Langenkamp said U.S. Democratic Senators from Maryland Chris Van Hollen and Ben Cardin will sponsor the Senate version of the bill, and he is hoping a Republican senator will join as a co-sponsor before it is introduced.
While the county’s implementation of bike lanes, including along Old Georgetown Road, has proved to be controversial for slightly increasing commute times for drivers, Langenkamp says a cultural shift is needed for people to understand their importance.
“For decades, our emphasis in our society has been to use your car to go faster and faster. And that’s how we built our streets. We’re in a moment of reckoning right now with the consequences of that,” Langenkamp said. “My feeling is that we need to literally take our feet off the gas and think about what kind of communities we want to have. Do we want them to be safe and pleasant? And if the answer is yes, then we need to make changes.”
So far in 2023, 11 pedestrians and cyclists have been killed and 404 have been seriously injured in collisions, according to county data. In all of 2022, 19 pedestrians and bicyclists were killed and 541 were seriously injured.
Last week, the Montgomery County Council passed the Safe Streets Act, which was signed into law this week and will eliminate right turn on red specific intersections designated by the county’s Department of Transportation (MCDOT), as well as add new traffic control devices to downtown intersections and town center areas.
Broader changes will include requiring the County Executive’s office to create an automated traffic enforcement plan to be implemented by the county, and to require MCDOT to conduct infrastructure reviews after collisions, specifically for those involving students traveling to and from school.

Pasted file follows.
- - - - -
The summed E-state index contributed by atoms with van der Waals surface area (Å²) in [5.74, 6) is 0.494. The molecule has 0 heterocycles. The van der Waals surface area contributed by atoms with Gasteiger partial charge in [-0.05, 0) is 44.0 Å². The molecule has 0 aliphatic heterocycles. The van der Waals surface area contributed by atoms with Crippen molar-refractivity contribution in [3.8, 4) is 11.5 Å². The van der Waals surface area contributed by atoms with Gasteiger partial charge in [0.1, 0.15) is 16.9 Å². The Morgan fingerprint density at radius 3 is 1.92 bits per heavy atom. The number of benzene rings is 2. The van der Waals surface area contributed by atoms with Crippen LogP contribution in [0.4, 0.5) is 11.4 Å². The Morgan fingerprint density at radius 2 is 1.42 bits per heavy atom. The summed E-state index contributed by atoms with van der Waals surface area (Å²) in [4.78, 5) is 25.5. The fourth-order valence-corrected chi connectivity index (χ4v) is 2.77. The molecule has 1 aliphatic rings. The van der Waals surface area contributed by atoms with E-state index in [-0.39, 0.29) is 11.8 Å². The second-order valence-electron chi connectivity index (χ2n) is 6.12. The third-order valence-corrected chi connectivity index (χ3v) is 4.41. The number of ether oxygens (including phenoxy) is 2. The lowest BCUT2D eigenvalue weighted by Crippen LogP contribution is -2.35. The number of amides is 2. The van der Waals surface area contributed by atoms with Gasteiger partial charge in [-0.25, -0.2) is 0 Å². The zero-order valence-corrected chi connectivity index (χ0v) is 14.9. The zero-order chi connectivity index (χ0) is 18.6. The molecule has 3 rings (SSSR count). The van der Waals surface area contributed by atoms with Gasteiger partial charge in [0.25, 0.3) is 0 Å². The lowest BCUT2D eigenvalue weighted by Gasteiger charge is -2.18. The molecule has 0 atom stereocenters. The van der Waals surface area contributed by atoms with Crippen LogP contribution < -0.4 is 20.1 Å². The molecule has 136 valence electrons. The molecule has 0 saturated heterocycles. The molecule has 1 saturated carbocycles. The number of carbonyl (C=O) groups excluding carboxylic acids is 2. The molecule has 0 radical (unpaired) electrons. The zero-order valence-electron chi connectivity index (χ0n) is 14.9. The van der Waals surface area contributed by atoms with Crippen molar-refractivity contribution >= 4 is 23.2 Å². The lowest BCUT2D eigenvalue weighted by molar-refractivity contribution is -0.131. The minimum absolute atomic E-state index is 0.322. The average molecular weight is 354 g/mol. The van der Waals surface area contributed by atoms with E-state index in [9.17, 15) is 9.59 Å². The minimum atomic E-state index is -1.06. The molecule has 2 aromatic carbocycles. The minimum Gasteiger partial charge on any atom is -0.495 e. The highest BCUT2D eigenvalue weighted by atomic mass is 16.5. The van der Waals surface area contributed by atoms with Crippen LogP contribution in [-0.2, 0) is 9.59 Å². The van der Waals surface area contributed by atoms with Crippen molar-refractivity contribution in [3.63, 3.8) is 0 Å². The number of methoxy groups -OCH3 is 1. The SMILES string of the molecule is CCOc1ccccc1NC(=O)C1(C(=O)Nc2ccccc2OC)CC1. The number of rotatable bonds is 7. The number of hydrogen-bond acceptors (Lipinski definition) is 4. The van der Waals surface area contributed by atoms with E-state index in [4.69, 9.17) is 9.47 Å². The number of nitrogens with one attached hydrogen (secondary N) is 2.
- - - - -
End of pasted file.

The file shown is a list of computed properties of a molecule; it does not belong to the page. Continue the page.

Langenkamp said this legislation is a step in the right direction. He applauded the councilmembers, who all co-sponsored the bill, for their interest in the issue.
“I support any measures that are going to help make streets safer and save lives,” Langenkamp said.
Following Sarah’s death, her husband has raised more than $300,000 through a GoFundMe that is still active. He has given the money to organizations that advocate for safer streets, including the Washington Area Bicyclist Association (WABA), the Action Committee for Transit (ACT), Families for Safe Streets (FFSS), and the Safe Trucking Coalition. The money has helped to fund three full-time employees at WABA, ACT and FFSS, Langenkamp said.
“These people are making a real impact because thousands of people gave money to Sarah’s fund,” Langenkamp said.
Langenkamp is also planning on organizing a second advocacy bike ride in November, after a successful inaugural event last year. Cyclists who participate will travel around to the crash sites of cyclists who were killed in the area to pay respects and raise awareness.
WABA is awarding Langenkamp the Heart and Soul Award for his advocacy, and the Safe Trucking Coalition is giving him its annual Citizen Advocacy Award. The work has been all-consuming for Langenkamp. On top of his full-time job at the U.S. State Department and raising his two sons, he is constantly meeting with legislators and elected officials.
“The other night I was on a WABA board member telephone call for two hours missing dinner when I needed to be with my kids. It’s a big burden, frankly. But it’s important, and the boys understand,” Langenkamp said. “And I hope that through my example they understand how important as a citizen it is to be an activist.”
Above all, Langenkamp’s goal is for what happened to Sarah to never happen to another family.
“I hope that when the public hears about these laws, it’s not only about people like Sarah Langenkamp and Enzo Alvarenga and Jake Cassell,” Langenkamp said, referencing other county residents killed in collisions, “but it’s about their families and about future look and feel of our community.”